Steer Clear of Alternative Treatments for HIV

Steer Clear of Alternative Treatments for HIV

By Temma Ehrenfeld @temmaehrenfeld
January 14, 2016

Charlie Sheen isn’t setting the right example. 

Just two months after actor Charlie Sheen told the world he was HIV-positive, he revealed that he had stopped taking his medications after tests showed they had succeeded in lowering the level of the virus in his blood to “non-detectable” status. 

Instead, he opted for alternative treatment by a doctor in Mexico, Sam Chachoua, who has told the media that he  injected himself with Sheen’s blood to give the actor confidence, reportedly saying, “Charlie, if I don't know what I'm doing, then we're both in trouble now aren't we?”

But, guess what? Soon after Sheen abandoned his prescriptions, the virus resurged in his system, and he went back on the meds, according to his manager. 

Let’s be clear: Even when medications bring HIV to the “undetectable” level in your blood, the virus isn’t dead. The new therapies have kept patients alive, but they aren’t cures. 

RELATED TOPIC: Have You Been Screened for HIV?

More than 1.2 million people in the U.S. are living with HIV infection; almost 1 in 8 don’t know they are infected, according to the Centers for Disease Control and Prevention. HIV most seriously affects gay and bisexual men, and infections may be high among sex workers. Infection is no longer a death sentence, if you receive medications. Patients typically take three or four drugs in a single pill, which also reduces — though not to zero — the chance of giving HIV to a partner. 

If you’re on the meds, you need to be careful about how they mix with other treatments, including alternative therapies. Always do your research and ask your doctor for help. For example, taking garlic supplements cut the level of the HIV drug saquinavir in half in one study. St. John’s Wort, an herb some people take for depression, interferes with the protease inhibitor indinavir.  

Taking all these medications for years understandably makes people nervous — we don’t know the long-term effects. So you might be inclined to take a “drug holiday,” or cut back. Don’t do it, unless it’s your doctor’s idea. The virus will grow and damage the immune system, increasing your risk of infection and cancer. When a large study investigated whether taking holidays from medications was a good strategy, it found that they doubled the risk of getting sick or dying. You also might find that your old pill regime no longer works when you return.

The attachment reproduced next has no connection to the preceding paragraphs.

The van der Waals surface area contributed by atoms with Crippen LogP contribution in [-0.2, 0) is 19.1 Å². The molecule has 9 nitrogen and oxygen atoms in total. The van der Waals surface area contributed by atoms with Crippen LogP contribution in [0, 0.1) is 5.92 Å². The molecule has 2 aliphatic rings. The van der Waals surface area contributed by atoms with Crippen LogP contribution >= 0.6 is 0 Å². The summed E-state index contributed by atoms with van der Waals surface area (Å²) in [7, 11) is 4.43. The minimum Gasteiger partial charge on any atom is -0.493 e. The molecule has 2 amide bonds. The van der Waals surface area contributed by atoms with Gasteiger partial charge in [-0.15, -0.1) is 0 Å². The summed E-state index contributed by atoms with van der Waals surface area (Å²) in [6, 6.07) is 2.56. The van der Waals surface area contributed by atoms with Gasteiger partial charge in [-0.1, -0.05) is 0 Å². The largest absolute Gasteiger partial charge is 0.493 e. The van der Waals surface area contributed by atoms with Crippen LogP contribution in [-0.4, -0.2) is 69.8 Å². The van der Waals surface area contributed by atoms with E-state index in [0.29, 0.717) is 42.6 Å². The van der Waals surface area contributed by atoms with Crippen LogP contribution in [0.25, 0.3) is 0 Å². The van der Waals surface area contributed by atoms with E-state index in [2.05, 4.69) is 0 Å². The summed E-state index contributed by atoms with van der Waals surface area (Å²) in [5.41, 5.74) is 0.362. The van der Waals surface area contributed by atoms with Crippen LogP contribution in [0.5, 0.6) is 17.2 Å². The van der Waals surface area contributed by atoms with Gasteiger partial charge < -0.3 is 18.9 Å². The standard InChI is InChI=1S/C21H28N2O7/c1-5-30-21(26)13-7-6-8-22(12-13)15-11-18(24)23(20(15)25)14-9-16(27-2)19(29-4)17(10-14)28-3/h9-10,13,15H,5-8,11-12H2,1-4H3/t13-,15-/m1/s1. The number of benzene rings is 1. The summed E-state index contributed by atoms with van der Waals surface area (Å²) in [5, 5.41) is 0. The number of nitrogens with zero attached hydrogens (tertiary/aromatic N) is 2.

Your doctor might put you on a holiday if you are having a dangerous reaction, are acutely ill, or are planning a surgery that prevents you from swallowing pills. Be sure you get specific instructions. 

So what about looking for a true cure, ridding your body of the virus forever and completely with alternative or complementary treatments? Fraudsters play on that hope, with claims about cures with the “Bob Beck protocol,” “Oleander protocol,” “chlorine dioxide,” “colloidal silver,” “rife machines,” and — yes — “root canals,” from a dentist (supposedly, if you don’t get a root canal, the virus will hide in your gums even after the aggressive treatment). Typically, promises come with the argument that pharmaceutical companies have suppressed the early evidence for these miracle cures. Ask yourself if you can trust someone who is admitting that he doesn’t have strong, well-vetted evidence and only hints at what seemed to be promising results that haven’t been investigated.  

When people blame drug companies, they are appealing to a very human tendency: we’d rather name an enemy and cling to silly ideas than live with fear, for example, fear of an incurable disease. “As a mechanism against that dread, it turns out that it’s much easier to believe in a conspiracy. Then you have someone to blame,” says Stephan Lewandowsky, a cognitive scientist at the University of Western Australia.

Let’s take the “Bob Beck protocol.” According to Robert Frascino, MD, an immunologist who became HIV-positive when he was infected while treating a patient with AIDS in 1991, Beck's treatment is a fraud. 

“If it really cured AIDS,” Frascino writes, “would Magic Johnson and I still be putting up with taking fistfuls of antiretroviral medications and struggling with the resultant side effects? Beck claims his invention not only cures HIV/AIDS, but also ‘cancer and leukemia!’ Hmm . . . one wonders what he'll cure next. Bad breath? Dandruff? The heartbreak of psoriasis?

 “When claims sound too good to be true, they usually are indeed too good to be true.”


January 14, 2016

Reviewed By:

Janet O’Dell, RN

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